Hurricane Bill was raining on Bermuda on Friday, August 21, 2009, and NASA satellites were providing forecasters with information about Bill's rainfall, clouds and winds.
NASA and the Japanese Space Agency's Tropical Rainfall Measuring Mission (TRMM) satellite flew over the center of Hurricane Bill on August 21, 2009 at 0225 UTC (August 17 at 10:25 p.m. EDT) capturing rainfall data.
TRMM rainfall images are false-colored with yellow, green and red areas, which indicate rainfall between 20 and 40 millimeters (.78 to 1.57 inches) per hour. TRMM captured Hurricane Bill's heavy rainfall on August 21 at 5:22 a.m. EDT. The yellow, green and red areas indicate rainfall between .78 to 1.57 inches per hour. The red and purple areas around Bill's eye are considered moderate to heavy rainfall.
According to the National Hurricane Center, Bill is expected to produce total rain accumulations of 1 to 3 Inches over Bermuda, with maximum amounts of 5 inches. Both a hurricane and tropical storm watch are in effect for Bermuda as the rain continues.
TRMM captured Hurricane Bill's heavy rainfall on August 21 at 5:22 a.m. EDT. The yellow, green and red areas indicate rainfall between .78 to 1.57 inches per hour. The red and purple areas around Bill's eye are considered moderate to heavy rainfall.
(Photo Credit: NASA/SSAI, Hal Pierce)
For live radar of Bermuda, from the Bermuda Weather Service, visit: http://www.weather.bm/radarLarge.asp
The Aqua satellite also flew over Hurricane Bill early today, Friday, August 21, and provided valuable data on his cloud top temperatures. They're important because they tell forecasters how high thunderstorms are, and the higher the thunderstorm, the more powerful it is, and Bill is pretty powerful as a Category Three Hurricane on the Saffir-Simpson Scale.
In infrared imagery, NASA's false-colored purple clouds are as cold as or colder than 220 Kelvin or minus 63 degrees Fahrenheit (F). The blue colored clouds are about 240 Kelvin, or minus 27F. The colder the clouds are, the higher they are, and the more powerful the thunderstorms are that make up the cyclone.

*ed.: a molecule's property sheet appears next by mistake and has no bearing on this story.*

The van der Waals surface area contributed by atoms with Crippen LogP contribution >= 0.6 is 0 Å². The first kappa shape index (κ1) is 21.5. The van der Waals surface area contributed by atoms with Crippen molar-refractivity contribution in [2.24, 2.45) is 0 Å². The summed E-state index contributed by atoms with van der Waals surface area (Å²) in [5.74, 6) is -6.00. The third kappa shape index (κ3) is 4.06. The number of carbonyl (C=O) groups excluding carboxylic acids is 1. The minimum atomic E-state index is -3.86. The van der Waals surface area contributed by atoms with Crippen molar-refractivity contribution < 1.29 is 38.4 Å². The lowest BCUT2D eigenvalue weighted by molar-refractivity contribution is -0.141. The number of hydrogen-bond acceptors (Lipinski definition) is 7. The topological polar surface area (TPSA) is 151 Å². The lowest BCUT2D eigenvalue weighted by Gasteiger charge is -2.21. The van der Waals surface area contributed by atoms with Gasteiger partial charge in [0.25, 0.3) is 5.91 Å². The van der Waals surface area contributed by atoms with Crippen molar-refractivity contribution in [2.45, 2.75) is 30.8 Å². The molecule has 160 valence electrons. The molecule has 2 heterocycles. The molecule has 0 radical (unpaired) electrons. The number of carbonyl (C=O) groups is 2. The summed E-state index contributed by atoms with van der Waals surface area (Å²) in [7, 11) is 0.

Although Bill has weakened slightly over the last 24 hours, forecasters say it could regain a little strength before winds and cooler waters start battering it and weakening it. Bill is forecast to parallel the eastern U.S. coast and affect Nova Scotia, Canada, on its curved track into the North Atlantic Ocean this weekend. As Bill approaches the Canadian Maritimes it will undergo a transition into an extra-tropical storm.
At 11 a.m. EDT, Hurricane Bill had maximum sustained winds near 115 mph. He was moving northwest near 18 mph and is expected to turn to the north-northwest later today. His center is currently near latitude 27.6 north and longitude 66.3 west or about 335 miles south-southwest of Bermuda and about 755 miles southeast of Cape Hatteras, North Carolina. Minimum central pressure is 958 millibars.
Meanwhile a warning is in effect now about large, and dangerous ocean swells for a huge area in the eastern Atlantic. Large swells associated with Bill will be impacting the coasts of Puerto Rico; Hispaniola; the Bahamas; Bermuda the entire eastern United States; and the Canadian Maritimes. The National Hurricane Center warns "These swells will likely cause extremely dangerous surf and life-threatening rip currents. Please consult output from your local weather office for details."
This NASA AIRS infrared satellite image shows Bill's clouds (depicted in purple and blue) on August 21 at 2:11 a.m. EDT indicating high, cold powerful thunderstorms.
(Photo Credit: NASA JPL, Ed Olsen)
Source: NASA/Goddard Space Flight Center